Ivanka's LGBT support reveals power struggle in White House
Ivanka Trump and Jared Kushner successfully persuaded Donald Trump to scrap executive orders that would overturn LGBT rights - but the couple's calming influence on the president is starting to wane, it has been reported.
A "brewing power struggle" has emerged between Kushner, the son-in-law who can keep the president "on message", and Steve Bannon, the ultra-conservative former businessman described as the power "behind the throne".
A draft executive order on LGBT rights, aimed at rolling back Barack Obama's progressive reforms, was circulated last week. It outlined a weakening of protections designed to shield LGBT individuals from discrimination.
Trump's daughter and her husband, who are both keen supporters of gay rights, persuaded the president to shelve the order, sources said.
Instead, the White House released a statement reassuring people in the LGBT community that their rights would be protected.
"President Donald J Trump is determined to protect the rights of all Americans, including the LGBTQ community. President Trump continues to be respectful and supportive of LGBTQ rights, just as he was throughout the election," it said.
It was unclear whether the president was seriously considering signing the draft executive order into law, but the reports of Ms Trump and her husband's intervention could have wider implications.
"There are some in Trump's family that have some views on these things," the source told the Politico website. "That's where the decision is ultimately being made."
Such a stance would pit Ms Trump and Kushner against several key ultra-conservative White House figures, including vice-president Mike Pence - who is firmly against expanding LGBT rights and has a strong distaste for marriage equality - as well as Bannon and key aide Stephen Miller.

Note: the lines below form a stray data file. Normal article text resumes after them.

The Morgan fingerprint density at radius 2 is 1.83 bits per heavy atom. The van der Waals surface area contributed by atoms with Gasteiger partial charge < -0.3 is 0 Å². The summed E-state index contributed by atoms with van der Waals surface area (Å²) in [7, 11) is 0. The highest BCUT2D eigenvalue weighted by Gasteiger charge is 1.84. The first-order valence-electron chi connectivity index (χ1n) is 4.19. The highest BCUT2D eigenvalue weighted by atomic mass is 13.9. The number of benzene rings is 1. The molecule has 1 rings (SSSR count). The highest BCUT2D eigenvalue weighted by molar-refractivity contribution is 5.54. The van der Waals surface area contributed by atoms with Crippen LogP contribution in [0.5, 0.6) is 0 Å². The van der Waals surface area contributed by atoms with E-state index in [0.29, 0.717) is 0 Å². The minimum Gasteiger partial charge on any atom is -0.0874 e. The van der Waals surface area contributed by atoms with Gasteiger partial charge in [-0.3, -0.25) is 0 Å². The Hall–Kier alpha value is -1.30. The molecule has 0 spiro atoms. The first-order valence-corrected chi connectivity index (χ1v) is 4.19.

Kushner, a former property developer, drafted Trump's speeches on the campaign trail and was said to have been the voice Trump listened to above all others.
He apparently arranged several meetings for Trump before November's election, including one with media magnate Rupert Murdoch.
"I have a feeling that Jared's going to do a great job. He's going to do a great job. You'll work with him," Trump declared during his inauguration celebrations.
Kushner was "f***ing furious" that a meeting he had apparently brokered between Trump and the Mexican president Enrique Pena Nieto was cancelled, a source told Vanity Fair last week.
President Trump had tweeted that if Mexico was "unwilling to pay for the badly needed wall, then it would be better to cancel the upcoming meeting". The Mexican president cancelled the meeting.
"I'd never once heard him say he [Kushner] was angry throughout the entire campaign. But he was furious," the source said.
There are also suggestions that Ms Trump and her husband's orthodox Jewish faith is being exploited within the White House.
It was "no coincidence" that the anti-Muslim "travel ban" was announced on a Friday evening - after Kushner had left work and was observing Shabbat, sources told the New York Daily News.
"Everyone is working 24/7, but Jared, because of his religious views, not only can't be in the White House, but can't be on his phone, can't drive his car, can't listen to the radio - he can't be reached," the source said.
The day after the immigration order was announced, Ms Trump posted a glamorous photograph of the couple preparing to go out, while protests raged at airports across America.
She was apparently unaware of the announcement and the furore it sparked, and was reportedly shocked by the backlash against her for posting the photograph, which has been described as her "Marie Antoinette moment".
The "power struggle" within the White House centres on Bannon, who is thought to have been the architect of the scheme to ban travel from seven Muslim countries.
Aides to the former Breitbart News Network editor have labelled Kushner "green" and "soft" and worry he is attempting to make the president more moderate, the NY Daily News reported.
Kushner apparently reassured business leaders before the election that Trump would be "rational" on immigration were he to become president.